September 26, 2022
Higher education institutions can struggle to reach all students equally and provide inclusive teaching strategies. To challenge the status quo and work towards equitable and efficient learning, LRDC Faculty members from the University of Pittsburgh's Psychology Department and University Center for Teaching & Learning (UCTL) launched a new website "Teaching in Psych."
LRDC faculty members Jamie Hanson, Timothy Nokes-Malach, Christian Schunn and Tessa Warren collaborated on this site, which features helpful resources for improving and addressing barriers to teaching in Psychology.
The website is divided into four main sections:
- Inclusive teaching strategies
- Addressing barriers to inclusive teaching
- Research-based teaching strategies
- Formative and summative evaluation tools
Each section gives strategies, advice, resources, and initiatives to instructors. This advice is compiled by experts in psychology and education and supported by research. Rather than viewing student success as an inevitable outcome of their fixed characteristics, the team states that their methods of teaching are fundamental determinants of their students' success. Some of these methods include leveraging their students' unique assets, assessing the students' performance in meaningful and equitable ways, and attending to challenges they face within their current experiences in living in an unjust and unequal context.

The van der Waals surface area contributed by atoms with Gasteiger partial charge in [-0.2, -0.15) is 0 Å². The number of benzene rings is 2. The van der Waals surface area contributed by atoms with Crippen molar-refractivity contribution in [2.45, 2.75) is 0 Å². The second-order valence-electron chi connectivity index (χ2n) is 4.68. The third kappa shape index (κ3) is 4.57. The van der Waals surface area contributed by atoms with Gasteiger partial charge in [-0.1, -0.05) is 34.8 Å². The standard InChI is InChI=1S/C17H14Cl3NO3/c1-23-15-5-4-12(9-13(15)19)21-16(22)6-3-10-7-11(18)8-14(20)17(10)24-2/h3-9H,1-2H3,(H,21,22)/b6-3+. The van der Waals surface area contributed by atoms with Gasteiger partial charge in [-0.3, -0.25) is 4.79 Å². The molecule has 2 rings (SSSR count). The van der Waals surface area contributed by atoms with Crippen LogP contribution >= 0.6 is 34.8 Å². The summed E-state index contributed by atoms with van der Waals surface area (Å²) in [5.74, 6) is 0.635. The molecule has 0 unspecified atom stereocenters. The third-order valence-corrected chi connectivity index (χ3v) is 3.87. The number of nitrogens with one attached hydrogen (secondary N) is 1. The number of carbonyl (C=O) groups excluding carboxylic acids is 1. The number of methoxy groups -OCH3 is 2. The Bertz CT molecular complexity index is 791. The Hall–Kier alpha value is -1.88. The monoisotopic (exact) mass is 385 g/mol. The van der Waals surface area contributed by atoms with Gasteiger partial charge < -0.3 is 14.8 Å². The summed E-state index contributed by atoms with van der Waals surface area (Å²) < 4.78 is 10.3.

According to Christian Schunn, LRDC Senior Scientist and Psychology Professor, this website is different from other teaching resources in a few ways.
"It brings together two different major initiatives in teaching excellence: 1) Research-based teaching practices that have been shown to increase overall student performance, and 2) Inclusive teaching practices that have been created to improve learning in students who are often marginalized."
According to Schunn, the website shows common concerns based on feedback from faculty and suggests practical, detailed ways of addressing those concerns without coming across as judgmental. The new teaching evaluation methods were gradually developed over the last four years, and the website itself was developed over the last six months.
The website also offers a feedback tool in which users can submit questions or comments to the developers about the teaching resources. For Schunn, the website will provide flexible and helpful resources for Psychology instructors into the future.
"It serves as an easy-to-access place to find practice advice aligned to expectations for instructors," Schunn said. "It is also an easy-to-edit website so that we can continue to provide instructors with the latest resources to address their emerging concerns."